In 1982, Stephen King began his Dark Tower series with The Gunslinger, which introduced Roland Deschain, the last gunslinger on his quest to find “the man in black” and, eventually, The Dark Tower, described as “the center of everything.”

A mix of fantasy, western, horror and science fiction, The Dark Tower spanned eight novels and a comic book prequel series from Marvel Comics.

Read more on Michael Moorcock's 'Elric.'

The Dark Tower: The Gunslinger—The Journey Begins is a gorgeous hardcover with script by Peter David, a name comic-book readers are well accustomed to seeing (The Incredible Hulk, Young Justice. David also wrote one of my favorite Star Trek: The Next Generation novels: Imzadi.) The series is illustrated by Sean Phillips (WildC.A.T.s and Batman) and Richard Isanove (Wolverine: Origin), and plotted by Robin Furth, King’s personal research assistant for The Dark Tower: A Complete Concordance.  

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The story opens with Roland tracking the man in black across a desert wasteland. The man in black leaves clues to spur Roland forward, but they aren’t unslinger2 needed. Roland is a man haunted by the ghosts of his past, and those ghosts drive him on.

Roland comes across a man who offers news of the man in black along with food, water and shelter for the night. All he asks in return is for The Gunslinger to tell him a tale. Through flashbacks, we see the day Roland’s ka-tet were slaughtered by the Good Man, John Farson. As Farson’s followers are stacking up the dead for a pyre, Roland escapes along with another Gunslinger, Aileen.  She is mortally wounded and asks that he bury her in her family crypt in Gilead.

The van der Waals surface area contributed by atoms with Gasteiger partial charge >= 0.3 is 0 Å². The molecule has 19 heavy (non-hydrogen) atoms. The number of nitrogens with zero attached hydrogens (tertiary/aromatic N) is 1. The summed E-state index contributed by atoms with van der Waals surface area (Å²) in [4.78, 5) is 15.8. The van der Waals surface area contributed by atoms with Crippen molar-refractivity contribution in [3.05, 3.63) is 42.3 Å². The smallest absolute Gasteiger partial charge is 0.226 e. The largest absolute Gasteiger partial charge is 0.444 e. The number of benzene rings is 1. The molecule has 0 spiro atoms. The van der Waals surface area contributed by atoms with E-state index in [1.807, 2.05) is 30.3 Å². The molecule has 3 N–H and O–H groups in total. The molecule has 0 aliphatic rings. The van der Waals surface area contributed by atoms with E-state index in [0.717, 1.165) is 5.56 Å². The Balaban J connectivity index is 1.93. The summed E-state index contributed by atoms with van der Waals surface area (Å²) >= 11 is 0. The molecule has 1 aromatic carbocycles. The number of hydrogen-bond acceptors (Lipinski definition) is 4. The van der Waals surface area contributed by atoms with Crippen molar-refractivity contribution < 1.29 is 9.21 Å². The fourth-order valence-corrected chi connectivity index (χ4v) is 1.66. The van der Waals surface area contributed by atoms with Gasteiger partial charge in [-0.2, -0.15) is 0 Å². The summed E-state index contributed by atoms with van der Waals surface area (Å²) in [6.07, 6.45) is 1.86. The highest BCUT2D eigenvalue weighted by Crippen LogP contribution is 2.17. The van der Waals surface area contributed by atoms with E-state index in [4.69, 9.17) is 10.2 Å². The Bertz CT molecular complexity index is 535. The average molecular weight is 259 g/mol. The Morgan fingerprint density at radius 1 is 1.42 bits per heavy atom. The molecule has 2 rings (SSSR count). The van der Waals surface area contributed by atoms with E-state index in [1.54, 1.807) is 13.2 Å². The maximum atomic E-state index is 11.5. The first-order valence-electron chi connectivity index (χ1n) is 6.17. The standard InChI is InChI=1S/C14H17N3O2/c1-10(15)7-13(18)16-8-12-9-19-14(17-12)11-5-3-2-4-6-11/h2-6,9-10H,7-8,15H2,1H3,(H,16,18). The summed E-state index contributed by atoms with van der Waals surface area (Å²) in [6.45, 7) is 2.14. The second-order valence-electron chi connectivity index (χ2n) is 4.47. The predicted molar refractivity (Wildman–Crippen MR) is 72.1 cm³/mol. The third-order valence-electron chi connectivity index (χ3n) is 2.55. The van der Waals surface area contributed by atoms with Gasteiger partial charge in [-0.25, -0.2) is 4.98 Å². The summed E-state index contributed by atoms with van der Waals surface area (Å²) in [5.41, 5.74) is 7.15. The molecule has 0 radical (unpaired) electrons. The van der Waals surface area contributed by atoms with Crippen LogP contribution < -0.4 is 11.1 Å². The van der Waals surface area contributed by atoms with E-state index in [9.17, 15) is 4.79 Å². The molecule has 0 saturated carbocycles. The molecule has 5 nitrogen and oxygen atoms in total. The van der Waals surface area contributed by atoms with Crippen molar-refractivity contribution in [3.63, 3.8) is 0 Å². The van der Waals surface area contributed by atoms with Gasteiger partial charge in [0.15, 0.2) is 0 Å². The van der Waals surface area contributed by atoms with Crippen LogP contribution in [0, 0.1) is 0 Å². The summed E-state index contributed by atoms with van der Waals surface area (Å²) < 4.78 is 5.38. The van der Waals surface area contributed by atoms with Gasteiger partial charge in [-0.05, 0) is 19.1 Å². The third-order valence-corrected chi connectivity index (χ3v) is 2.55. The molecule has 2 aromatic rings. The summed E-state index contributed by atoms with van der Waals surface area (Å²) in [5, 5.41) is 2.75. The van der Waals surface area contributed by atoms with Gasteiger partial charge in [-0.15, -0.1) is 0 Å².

Returning home stirs more ghosts (literally) for Roland, and we see through another flashback a pivotal moment from his childhood. Leaving Gilead in the company of a billy-bumbler (an intelligent creature resembling a combination of badger, raccoon and dog), Roland returns to his path to the Dark Tower only to encounter a woman who is the spitting image of his lost love, Susan Delgado, living in a large town. When she is taken by a Not Man, a follower of John Farson, it’s up to Roland to get her home safely—or die trying.

Fans of The Dark Tower will enjoy this glimpse into the past of King’s richly drawn Gunslinger universe. Eve if you’re not a fan, but have always told yourself you should dip your toes into the series, this is a great place to start. This Marvel package is a series of little short stories in graphic form: The Journey Begins paints a nice picture of who Roland is, where he came from and what’s driving him forward.

The interior artwork is wonderfully dark, as it should be. Given that it’s published by Marvel, I never felt like it had received the “Marvel-treatment.” This is not a superhero book, so people look like people, not overmuscled monsters. The writing and dialogue are spot-on as well. The hardcover edition features a luscious dust jacket, a foreword by Furth, original and variant covers from the original comics, and a series of “sketch to final art” pages.

Stephen King’s The Dark Tower-The Gunslinger: The Journey Begins is published by Marvel and available now.

Patrick Hester is an author, blogger and Hugo-nominated Podcast producer/host who lives in Colorado, writes science fiction and fantasy, and can usually be found hanging out on his Twitter feed. His Functional Nerds and SF Signal weekly podcasts have both been nominated for Parsec awards, and the SF Signal podcast is nominated for a 2012 Hugo Award. He writes for atfmb.com, SF Signal and Functional Nerds.